- Czech Republic: The Czech Army is considering the CV90 as an option to replace the BMP-2 vehicle currently in service, but soon to be phased out. BAE Systems and VOP CZ first unveiled two Czech-specific export variants at the International Fair of Defence and Security Technology in Brno on 31 May 2017.
- United States: The CV90 is contending for the US Army's Next-Generation Combat Vehicle program.
- Canada: 1 CV9035 Mark III A combination of budget cuts and upgrades to the existing fleet of LAV IIIs have led the Canadian Army to cancel the procurement of light combat vehicles, where BAE Systems Hägglunds was offering its CV90.
- Poland CV90120T on trials in 2007.
- United Kingdom: competed with Scout SV as part of Future Rapid Effect System.
Specifications of variants (domestic)Edit
|Total weight (tons)||22.8||23.1||23.1||27.6||22.4||24||23.2|
|Ground clearance (m)||0.45||0.45||0.45||0.36||0.45||0.45||0.45|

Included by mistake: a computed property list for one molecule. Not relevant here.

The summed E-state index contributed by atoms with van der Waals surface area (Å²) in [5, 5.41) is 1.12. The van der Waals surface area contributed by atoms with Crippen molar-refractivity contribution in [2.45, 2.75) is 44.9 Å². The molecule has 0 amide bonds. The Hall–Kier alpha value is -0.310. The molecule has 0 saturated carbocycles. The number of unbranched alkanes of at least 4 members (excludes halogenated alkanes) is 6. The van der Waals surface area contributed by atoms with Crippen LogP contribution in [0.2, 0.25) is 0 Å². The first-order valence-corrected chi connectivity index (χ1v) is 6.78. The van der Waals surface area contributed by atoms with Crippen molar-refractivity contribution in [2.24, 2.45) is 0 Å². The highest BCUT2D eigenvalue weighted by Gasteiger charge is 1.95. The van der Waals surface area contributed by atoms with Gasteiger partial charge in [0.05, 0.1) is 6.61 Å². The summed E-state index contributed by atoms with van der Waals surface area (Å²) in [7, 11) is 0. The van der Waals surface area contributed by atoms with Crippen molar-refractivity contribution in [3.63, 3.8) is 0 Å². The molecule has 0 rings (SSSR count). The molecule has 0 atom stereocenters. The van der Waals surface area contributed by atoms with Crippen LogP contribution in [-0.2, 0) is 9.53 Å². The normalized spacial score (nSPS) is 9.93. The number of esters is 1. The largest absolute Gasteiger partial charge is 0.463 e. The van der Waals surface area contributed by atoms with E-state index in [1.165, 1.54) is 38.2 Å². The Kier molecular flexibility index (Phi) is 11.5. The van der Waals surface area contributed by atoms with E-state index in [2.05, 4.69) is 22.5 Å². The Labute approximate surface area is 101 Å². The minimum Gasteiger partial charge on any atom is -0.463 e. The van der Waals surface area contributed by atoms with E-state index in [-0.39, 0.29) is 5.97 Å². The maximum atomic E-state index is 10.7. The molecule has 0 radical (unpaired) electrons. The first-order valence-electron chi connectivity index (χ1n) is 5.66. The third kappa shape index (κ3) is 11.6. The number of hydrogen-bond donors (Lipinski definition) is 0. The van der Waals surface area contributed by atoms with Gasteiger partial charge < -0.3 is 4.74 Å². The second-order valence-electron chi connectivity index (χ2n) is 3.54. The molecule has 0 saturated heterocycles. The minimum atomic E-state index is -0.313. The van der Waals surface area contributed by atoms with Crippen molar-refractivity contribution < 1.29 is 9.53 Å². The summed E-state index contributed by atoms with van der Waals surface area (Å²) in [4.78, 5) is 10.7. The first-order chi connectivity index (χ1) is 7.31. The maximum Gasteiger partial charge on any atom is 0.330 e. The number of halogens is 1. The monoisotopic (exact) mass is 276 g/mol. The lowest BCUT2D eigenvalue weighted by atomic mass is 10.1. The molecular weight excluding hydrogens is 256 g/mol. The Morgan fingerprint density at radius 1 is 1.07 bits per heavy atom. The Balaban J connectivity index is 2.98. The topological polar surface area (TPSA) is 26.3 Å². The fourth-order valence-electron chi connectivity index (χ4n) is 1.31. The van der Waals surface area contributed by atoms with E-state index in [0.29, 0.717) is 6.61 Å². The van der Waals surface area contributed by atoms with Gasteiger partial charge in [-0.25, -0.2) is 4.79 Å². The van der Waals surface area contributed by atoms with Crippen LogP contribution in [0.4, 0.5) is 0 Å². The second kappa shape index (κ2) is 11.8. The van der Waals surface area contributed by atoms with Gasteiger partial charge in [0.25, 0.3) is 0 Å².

|Main armament||Bofors 40 mm L/70B||Bofors 40 mm L/70Bc||Bofors 40 mm L/70Bc||Bofors 40 mm L/70Bc||-||Bofors 40 mm L/70Bb||-|
|Secondary armament||7.62 mm Ksp m/39B
|Ksp m/39C||Ksp m/39C||7.62 mm Ksp 58 machine gun||Ksp m/39C||Ksp m/39C||Ksp m/39C|
|Defensive equipment||Smoke dischargers 6× Galix|
|Additional equipment||Illumination mortars Lyran 2×||-|
|Gun elevation (degrees)||?||−8 +35||−8 +27||−8 +27||-||−8 +50||-|
|Main gun ammunition||234||234||234||120||-||234||-|
|Turret weight (tons)||3.8||3.9||3.9||4.9||3.5||4.9||-|
|Engine||Scania DSI 14 turbodiesel V8|
|Gearbox||Allison/Perkins X-300-5 Automatic|
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- "Canadian forces look at CV90 for new close combat vehicle". Ottawa Citizen. Canada communities. 2008-11-17. Archived from the original on 2009-07-11. Retrieved 2008-11-17.
- Brewster, Murray; Rennie, Steve (20 December 2013). "Military scraps plans for new light-armoured combat vehicles". The Globe & Mail. Retrieved 21 December 2013.
- ISBN 978-91-633-7880-5 p. 82, Cv 90 Photo Guide – Svensk Pansarhistorisk Förening
|Wikimedia Commons has media related to Hägglunds Combat Vehicle 90.|
- Combat Vehicle 90 in Army Technology (in French)
- BAE Systems Hägglunds (in Swedish)
- SoldF.com – CV9040 (in Swedish)
- Armada International 6/97-52 Information on the Norwegian IFV trials and changes found in the Norwegian CV9030 (in Norwegian)
- Danish CV9035 MkIII (in Danish)